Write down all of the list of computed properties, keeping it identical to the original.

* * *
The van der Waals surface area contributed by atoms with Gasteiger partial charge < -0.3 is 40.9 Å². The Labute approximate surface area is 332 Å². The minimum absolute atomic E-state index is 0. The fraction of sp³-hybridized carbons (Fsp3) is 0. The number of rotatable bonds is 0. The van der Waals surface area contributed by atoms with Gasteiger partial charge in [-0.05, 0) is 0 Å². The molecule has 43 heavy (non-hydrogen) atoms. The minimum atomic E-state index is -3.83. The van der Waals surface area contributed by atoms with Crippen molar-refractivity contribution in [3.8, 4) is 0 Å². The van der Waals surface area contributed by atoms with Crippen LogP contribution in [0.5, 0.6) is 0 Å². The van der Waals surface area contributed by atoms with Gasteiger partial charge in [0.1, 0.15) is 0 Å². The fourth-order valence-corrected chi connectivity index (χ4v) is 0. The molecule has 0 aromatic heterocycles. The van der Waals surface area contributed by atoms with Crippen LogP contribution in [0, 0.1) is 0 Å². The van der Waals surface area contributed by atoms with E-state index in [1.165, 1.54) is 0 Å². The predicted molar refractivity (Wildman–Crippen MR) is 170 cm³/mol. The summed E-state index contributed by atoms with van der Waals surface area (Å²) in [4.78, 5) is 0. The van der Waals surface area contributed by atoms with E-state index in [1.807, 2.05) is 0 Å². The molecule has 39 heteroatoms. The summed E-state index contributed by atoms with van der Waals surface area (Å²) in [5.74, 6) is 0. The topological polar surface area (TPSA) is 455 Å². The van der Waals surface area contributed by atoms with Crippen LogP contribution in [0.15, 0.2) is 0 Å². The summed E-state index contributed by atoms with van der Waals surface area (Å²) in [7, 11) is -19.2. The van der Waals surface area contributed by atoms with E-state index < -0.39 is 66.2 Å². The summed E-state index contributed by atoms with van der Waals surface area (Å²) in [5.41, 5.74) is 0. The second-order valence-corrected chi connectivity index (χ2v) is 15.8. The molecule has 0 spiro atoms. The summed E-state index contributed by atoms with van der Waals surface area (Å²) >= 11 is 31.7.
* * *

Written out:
The van der Waals surface area contributed by atoms with Gasteiger partial charge < -0.3 is 40.9 Å². The Labute approximate surface area is 332 Å². The minimum absolute atomic E-state index is 0. The fraction of sp³-hybridized carbons (Fsp3) is 0. The number of rotatable bonds is 0. The van der Waals surface area contributed by atoms with Gasteiger partial charge in [-0.05, 0) is 0 Å². The molecule has 43 heavy (non-hydrogen) atoms. The minimum atomic E-state index is -3.83. The van der Waals surface area contributed by atoms with Crippen molar-refractivity contribution in [3.8, 4) is 0 Å². The van der Waals surface area contributed by atoms with Crippen LogP contribution in [0.5, 0.6) is 0 Å². The van der Waals surface area contributed by atoms with Gasteiger partial charge in [0.1, 0.15) is 0 Å². The fourth-order valence-corrected chi connectivity index (χ4v) is 0. The molecule has 0 aromatic heterocycles. The van der Waals surface area contributed by atoms with Crippen LogP contribution in [0, 0.1) is 0 Å². The van der Waals surface area contributed by atoms with E-state index in [1.165, 1.54) is 0 Å². The predicted molar refractivity (Wildman–Crippen MR) is 170 cm³/mol. The summed E-state index contributed by atoms with van der Waals surface area (Å²) in [4.78, 5) is 0. The van der Waals surface area contributed by atoms with E-state index in [1.807, 2.05) is 0 Å². The molecule has 39 heteroatoms. The summed E-state index contributed by atoms with van der Waals surface area (Å²) in [5.74, 6) is 0. The topological polar surface area (TPSA) is 455 Å². The van der Waals surface area contributed by atoms with Crippen LogP contribution in [0.15, 0.2) is 0 Å². The summed E-state index contributed by atoms with van der Waals surface area (Å²) in [7, 11) is -19.2. The van der Waals surface area contributed by atoms with E-state index < -0.39 is 66.2 Å². The summed E-state index contributed by atoms with van der Waals surface area (Å²) in [5.41, 5.74) is 0. The second-order valence-corrected chi connectivity index (χ2v) is 15.8. The molecule has 0 spiro atoms. The summed E-state index contributed by atoms with van der Waals surface area (Å²) >= 11 is 31.7.